“Mark, visiting the visitor is positively the most important part of visitor follow-up.  Nothing will substitute for that five minutes on the door step where we invite them back to our next ‘special service,’ we ask them if they would like a home Bible study, and we see if they have any special needs for us to pray about.  That visit really works.  But it rarely works the first time.  So we visit them every three or four months.  We keep visiting as long as they remain open and receptive.  You see, if God knows you are going to go back, He will get them to the place that they truly need Him. It’s also important to pray for your past visitors, calling each by name, in your various prayer meetings.  We pray, God convicts, and then we come, knocking on the door.”

“I love it!” Mark exclaimed.  “But it sounds complicated.”

“Not really.  We have it all divided up.  Some telephone, some send letters, some make visits.  Our follow-up director prepares the follow-up packets each week, makes the assignments, collects them back, and then files them for another visit three months later.”

Mark glanced up.  “Okay, so getting lots of visitors and doing really good visitor follow-up is your best outreach method.  What are the other three?


More Methods That Work

“Well, the three others compliment the first one.  We focus strongly on the Home Bible Study ministry.  Home Bible study success requires three key elements:  First, be sure to promote the ministry often within the church.  You must keep it visible.  So we schedule a monthly promotional time for at least fifteen minutes on a Sunday night.  We’ll have testimonies — both by teachers and students, give out completion certificates to students, a commissioning ceremony for newly trained teachers, take up HBS prayer requests, lots of things.  We try to be creative during this time and not just preach a mini-sermon.

Secondly, we train home Bible study teachers regularly.  We will schedule two or three training nights a year to train new teachers and encourage the old ones. Then third, we help our teachers get studies. These studies will come from visitor follow-up, door-to-door Quest survey, altar ministry, ‘Open-Your-Home-To-A-Home-Bible-Study,’ and more.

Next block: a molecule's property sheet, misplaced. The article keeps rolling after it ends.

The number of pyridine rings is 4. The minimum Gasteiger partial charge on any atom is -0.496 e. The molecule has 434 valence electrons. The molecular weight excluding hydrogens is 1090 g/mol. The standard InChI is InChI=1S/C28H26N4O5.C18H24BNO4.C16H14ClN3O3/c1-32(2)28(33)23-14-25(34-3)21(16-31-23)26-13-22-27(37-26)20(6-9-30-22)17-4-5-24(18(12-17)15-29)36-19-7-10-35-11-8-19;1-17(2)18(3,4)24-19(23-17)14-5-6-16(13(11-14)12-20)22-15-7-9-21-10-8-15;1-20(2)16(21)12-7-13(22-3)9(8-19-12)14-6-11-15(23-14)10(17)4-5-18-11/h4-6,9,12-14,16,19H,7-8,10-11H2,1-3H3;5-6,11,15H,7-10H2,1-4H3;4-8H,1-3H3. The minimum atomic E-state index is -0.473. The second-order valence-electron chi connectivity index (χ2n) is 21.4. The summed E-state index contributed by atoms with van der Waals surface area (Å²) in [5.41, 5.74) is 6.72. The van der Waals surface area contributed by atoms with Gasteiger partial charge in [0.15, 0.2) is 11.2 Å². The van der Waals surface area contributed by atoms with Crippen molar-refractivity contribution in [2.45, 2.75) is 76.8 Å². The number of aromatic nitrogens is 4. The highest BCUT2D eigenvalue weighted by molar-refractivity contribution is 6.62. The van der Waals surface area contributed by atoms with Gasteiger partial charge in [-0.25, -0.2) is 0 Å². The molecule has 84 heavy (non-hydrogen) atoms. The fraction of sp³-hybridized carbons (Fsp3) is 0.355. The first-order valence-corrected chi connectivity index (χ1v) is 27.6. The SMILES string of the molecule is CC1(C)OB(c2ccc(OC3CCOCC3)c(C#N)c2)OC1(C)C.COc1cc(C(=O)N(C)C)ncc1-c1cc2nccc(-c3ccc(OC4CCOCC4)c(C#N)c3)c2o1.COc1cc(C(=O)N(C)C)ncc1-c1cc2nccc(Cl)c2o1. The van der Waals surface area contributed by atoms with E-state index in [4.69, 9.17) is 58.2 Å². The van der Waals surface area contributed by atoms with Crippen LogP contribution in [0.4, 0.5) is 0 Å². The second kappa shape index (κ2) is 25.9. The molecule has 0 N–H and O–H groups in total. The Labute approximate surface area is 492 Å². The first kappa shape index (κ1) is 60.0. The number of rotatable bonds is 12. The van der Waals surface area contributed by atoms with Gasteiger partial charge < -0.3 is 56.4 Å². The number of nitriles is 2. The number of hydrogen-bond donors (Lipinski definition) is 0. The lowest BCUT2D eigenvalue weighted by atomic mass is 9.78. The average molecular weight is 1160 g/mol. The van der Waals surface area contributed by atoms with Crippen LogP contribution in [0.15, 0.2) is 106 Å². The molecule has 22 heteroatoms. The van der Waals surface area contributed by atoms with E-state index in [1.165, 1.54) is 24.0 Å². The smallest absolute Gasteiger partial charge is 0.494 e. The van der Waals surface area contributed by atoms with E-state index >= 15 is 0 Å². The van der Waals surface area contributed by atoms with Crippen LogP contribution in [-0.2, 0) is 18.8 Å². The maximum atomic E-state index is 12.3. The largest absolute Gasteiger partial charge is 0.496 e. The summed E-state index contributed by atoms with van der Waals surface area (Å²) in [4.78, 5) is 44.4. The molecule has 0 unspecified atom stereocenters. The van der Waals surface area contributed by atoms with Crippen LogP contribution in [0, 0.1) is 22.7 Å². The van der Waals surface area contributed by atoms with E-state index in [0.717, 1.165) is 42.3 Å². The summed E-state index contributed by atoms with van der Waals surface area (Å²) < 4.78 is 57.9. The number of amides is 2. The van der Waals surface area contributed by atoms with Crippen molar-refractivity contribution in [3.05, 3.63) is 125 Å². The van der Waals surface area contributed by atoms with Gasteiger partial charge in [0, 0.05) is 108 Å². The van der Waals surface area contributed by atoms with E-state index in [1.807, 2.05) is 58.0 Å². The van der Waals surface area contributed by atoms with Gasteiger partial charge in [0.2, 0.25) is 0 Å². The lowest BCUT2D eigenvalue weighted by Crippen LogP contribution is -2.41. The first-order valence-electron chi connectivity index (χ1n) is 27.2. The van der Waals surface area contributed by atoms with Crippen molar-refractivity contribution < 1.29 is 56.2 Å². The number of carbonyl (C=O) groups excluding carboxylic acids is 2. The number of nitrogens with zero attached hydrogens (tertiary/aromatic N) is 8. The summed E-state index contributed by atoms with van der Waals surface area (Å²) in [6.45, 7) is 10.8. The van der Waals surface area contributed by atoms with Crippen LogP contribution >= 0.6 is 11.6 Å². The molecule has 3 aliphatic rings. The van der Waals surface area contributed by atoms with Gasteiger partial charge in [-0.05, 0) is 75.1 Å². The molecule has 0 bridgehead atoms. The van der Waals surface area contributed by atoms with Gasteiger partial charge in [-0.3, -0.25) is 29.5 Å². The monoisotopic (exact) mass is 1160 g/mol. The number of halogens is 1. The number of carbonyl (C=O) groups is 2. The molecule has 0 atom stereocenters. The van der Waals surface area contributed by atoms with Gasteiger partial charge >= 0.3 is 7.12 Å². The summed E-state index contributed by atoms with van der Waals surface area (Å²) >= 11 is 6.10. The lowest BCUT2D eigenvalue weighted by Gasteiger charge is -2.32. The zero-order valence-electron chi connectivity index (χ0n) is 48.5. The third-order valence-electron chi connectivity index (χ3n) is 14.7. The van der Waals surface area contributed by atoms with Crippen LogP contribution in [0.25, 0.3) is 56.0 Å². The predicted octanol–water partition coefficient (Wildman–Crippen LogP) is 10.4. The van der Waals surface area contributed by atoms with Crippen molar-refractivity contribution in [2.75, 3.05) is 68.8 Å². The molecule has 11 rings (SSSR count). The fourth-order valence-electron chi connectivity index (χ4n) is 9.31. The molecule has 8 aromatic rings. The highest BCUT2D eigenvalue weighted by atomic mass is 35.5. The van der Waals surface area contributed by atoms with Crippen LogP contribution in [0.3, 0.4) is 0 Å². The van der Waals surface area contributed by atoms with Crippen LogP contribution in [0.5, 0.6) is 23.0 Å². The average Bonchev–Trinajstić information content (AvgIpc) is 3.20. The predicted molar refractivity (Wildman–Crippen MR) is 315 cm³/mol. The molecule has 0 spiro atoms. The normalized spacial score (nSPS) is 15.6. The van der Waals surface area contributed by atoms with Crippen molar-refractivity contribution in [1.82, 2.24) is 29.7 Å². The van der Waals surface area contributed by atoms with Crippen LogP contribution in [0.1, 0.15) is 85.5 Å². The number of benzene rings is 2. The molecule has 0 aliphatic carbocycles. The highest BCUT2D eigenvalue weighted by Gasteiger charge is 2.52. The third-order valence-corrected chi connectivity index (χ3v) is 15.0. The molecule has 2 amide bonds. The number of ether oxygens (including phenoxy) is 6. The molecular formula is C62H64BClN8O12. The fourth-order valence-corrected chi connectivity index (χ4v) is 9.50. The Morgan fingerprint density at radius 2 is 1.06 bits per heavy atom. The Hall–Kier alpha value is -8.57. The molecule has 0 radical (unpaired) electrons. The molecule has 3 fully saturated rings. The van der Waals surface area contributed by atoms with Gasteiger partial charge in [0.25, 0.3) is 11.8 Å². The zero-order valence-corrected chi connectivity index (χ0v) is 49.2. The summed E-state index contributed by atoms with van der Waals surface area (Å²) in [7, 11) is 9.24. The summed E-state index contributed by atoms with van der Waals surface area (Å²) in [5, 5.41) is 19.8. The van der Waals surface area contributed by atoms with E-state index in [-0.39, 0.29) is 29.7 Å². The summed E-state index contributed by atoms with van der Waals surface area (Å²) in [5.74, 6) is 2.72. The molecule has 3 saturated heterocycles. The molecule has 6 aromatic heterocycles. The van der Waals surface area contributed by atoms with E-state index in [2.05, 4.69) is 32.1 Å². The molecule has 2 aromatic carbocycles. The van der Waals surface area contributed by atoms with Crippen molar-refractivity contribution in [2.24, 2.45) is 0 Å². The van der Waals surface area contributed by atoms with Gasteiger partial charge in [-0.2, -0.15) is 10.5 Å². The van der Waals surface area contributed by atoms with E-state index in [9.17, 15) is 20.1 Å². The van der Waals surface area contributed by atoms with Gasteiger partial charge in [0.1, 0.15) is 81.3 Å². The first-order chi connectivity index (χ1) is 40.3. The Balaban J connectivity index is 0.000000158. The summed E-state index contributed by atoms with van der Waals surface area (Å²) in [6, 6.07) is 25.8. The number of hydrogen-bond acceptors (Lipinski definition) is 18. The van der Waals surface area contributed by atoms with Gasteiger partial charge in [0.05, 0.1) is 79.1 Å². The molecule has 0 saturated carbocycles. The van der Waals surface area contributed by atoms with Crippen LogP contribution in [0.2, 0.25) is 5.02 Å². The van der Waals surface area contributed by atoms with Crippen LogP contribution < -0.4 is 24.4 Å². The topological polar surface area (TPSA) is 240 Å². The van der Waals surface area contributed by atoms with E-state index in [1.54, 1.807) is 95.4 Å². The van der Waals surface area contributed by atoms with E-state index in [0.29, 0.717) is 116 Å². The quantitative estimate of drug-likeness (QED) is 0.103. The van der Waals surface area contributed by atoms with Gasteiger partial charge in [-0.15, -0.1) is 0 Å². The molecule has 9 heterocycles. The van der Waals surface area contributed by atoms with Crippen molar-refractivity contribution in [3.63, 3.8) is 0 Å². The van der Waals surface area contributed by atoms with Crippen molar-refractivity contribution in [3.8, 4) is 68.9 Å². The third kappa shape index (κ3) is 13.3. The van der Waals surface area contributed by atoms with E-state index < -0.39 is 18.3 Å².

The third method that has been most successful has been training my saints how to be a witness and then encouraging them to witness and invite people consistently.  We use Constant Contact Consciousness (CCC), street evangelism, tract routes, door knocking, and more.  We provide lots of ministry opportunities for people to be involved in evangelism if they so desire.  We push for everyone to be involved somewhere, doing something as a witness.

And last, we focus strongly on Child Evangelism.  Bus ministry has been a great help here.  We bring in several buses of children each Sunday.  At least once a month we will have a special evangelistic service to encourage these kids to receive the Holy Ghost.  When they turn twelve, we get them involved in our youth group.  Our youth vans pick them up for all regular services.  They sit in the youth section, attend all youth activities, and grow into young apostolic adults who eventually get married in the church.  We have dozens of young couples that are in church today because of Bus ministry.

But we also reach for the parents utilizing a concept called ‘Parentreach.’  You see, bus and van ministry requires Saturday visitation to be effective.  Our bus captains are encouraged to get to know the parents well.  Once they have made a friend, they then reach for their soul.  We have many special Sunday school programs during the year for the express purpose of getting the parents out to see their child who has a part in the program.  We also invite the parents to every special service. We ask them for home Bible studies.  We pray for their needs.  Eventually, we win many to God.  Bus and van ministry works — but you have to work it.  Without a doubt, Mark, Sunday school is one of our most successful evangelism ministries.”


A Pattern to Follow

Mark looked up from his writing, set his pen down, leaned back in his chair and was lost in thought for several moments.  Finally he spoke.  “I can see we have a lot of work ahead of us, Elder.  You see, we are using all four of these methods.  But we are greatly lacking in how to make them truly work for us.”

“But now you have a pattern to follow and a goal to reach for,” Bro. Baker said, and I will be here every step of the way to help.  We will take each ministry one-by-one and work to make them better and more productive.  By the end of the year, you should be seeing some solid results.”

Mark nodded.  After a moment he stood up and Bro. Baker stood up as well.  Mark reached out and shook his hand.  “Thank you again, my friend.  It’s getting late and I know you have a drive ahead of you to get home.  But I’ll be calling you.  And this I promise you; I won’t disappoint you.”

Bro. Baker gave Mike a hug.  “I know you won’t.  Now, look at your desk chair and say, ‘Good-bye Virge.’”

Mike looked perplexed, but obeyed.  “Uhhh….Good-bye Virge!  Why did you have me do that?”

“Because, Mark, you have been sitting on the ‘verge’ of revival long enough.  It’s time to get off of the ‘verge’ of revival and start having revival!”

Mark laughed and walked the elderly pastor to the door.